Leistikow: Hawkeyes' unlikely rally has a hero to match
OMAHA, Neb. — In football, the quarterback takes the snap with the game on the line.
In basketball, the star player takes the last shot.
In baseball, moments for someone like Devin Pickett can be found.
Of the 27 players wearing an Iowa uniform Friday, Pickett was probably the unlikeliest to be the hero of the Hawkeyes' stunning 5-4, 10-inning win against Ohio State at the Big Ten Conference tournament.
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In four years in the Hawkeye program, Pickett entered Friday with five hits in 30 career at-bats. Yet there at home plate he stood in the bottom of the ninth inning, ready to face dominant Buckeyes closer Yianni Pavlopoulos. Only the biggest game of Iowa’s season was at stake.
“Surprisingly, I wasn’t nervous,” Pickett said.
He remembered two words coach Rick Heller told him before the big two-out at-bat, with the Hawkeyes trailing 4-3 and teammates on first and second base: “Have fun.”
Heller told Pickett two other things.
One, take the first pitch. He did.
Two, look for a fastball. On Pavlopoulous’ second offering, Pickett got one and swung.
Pickett was jammed by the pitch, but he struck the ball with just enough juice that it carried over shortstop Craig Nennig’s head into left-center field for a single. Austin Guzzo raced home. The score was tied, 4-4, completing a four-run Hawkeye ninth.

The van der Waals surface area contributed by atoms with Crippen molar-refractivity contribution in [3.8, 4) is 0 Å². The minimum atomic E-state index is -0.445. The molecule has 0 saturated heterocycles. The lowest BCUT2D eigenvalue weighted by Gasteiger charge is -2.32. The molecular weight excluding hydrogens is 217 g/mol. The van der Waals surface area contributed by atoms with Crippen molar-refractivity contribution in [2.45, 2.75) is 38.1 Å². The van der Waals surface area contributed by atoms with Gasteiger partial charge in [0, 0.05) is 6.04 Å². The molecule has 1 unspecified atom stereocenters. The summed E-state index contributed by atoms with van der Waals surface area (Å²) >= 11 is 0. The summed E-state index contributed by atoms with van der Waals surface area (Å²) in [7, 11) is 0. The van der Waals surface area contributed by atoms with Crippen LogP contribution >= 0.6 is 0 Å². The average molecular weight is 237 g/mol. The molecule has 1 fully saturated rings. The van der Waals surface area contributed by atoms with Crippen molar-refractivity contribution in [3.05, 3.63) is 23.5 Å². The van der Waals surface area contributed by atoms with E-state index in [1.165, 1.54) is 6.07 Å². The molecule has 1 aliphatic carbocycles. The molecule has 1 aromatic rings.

Iowa’s dugout erupted — with joy for extra innings and for their teammate.
“He’s been fighting his whole career here,” said starting shortstop Nick Roscetti, who would know. He’s been Pickett’s roommate for four years. “Hasn’t got many chances.”
Pickett had two at-bats as a freshman. Then a redshirt season. Six at-bats in Year 3.
No one would’ve blamed him if he had left baseball, or at minimum checked out mentally.
“Instead of complaining and whining,” Heller said, “he became the best teammate he could possibly be.”
Pickett couldn’t have known a chance like Friday’s would have come along. Yet he didn't seem surprised. He entered the game as a pinch-hitter in the eighth inning with Iowa struggling to break through against Buckeyes starter John Havird.
“The coaches have a lot of faith in me, being a senior. I have a lot of faith in myself,” he said, before getting a little emotional. “Big man upstairs was with me.”
Pickett’s Twitter profile references a Bible verse, Luke 1:37: “For with God nothing shall be impossible.”
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May has been his month to defy the odds. Twelve days ago, the Flossmoor, Ill., native walked across Iowa's graduation stage to become the first member of his family to earn a college degree.
Friday, he recorded his first collegiate RBI.
I received a few tweets comparing what Pickett did Friday to Warren Holloway catching a Hail Mary pass for his first career touchdown on the final play of his career in the 2005 Capital One Bowl.
Though he has another year of baseball eligibility, this season might be it for him. That might've been his last at-bat. If it was, that's going out with a bang.
No wonder Pickett was in a euphoric daze amid his first — and maybe last — postgame interview as a Hawkeye.
“Yeah, I know,” he smiled. “This is special. Right now, I don’t want it to end. We just want to keep this thing rolling and see where we can get.”
Hawkeyes columnist Chad Leistikow has covered sports for 22 years with The Des Moines Register, USA TODAY and Iowa City Press-Citizen. Follow @ChadLeistikow on Twitter.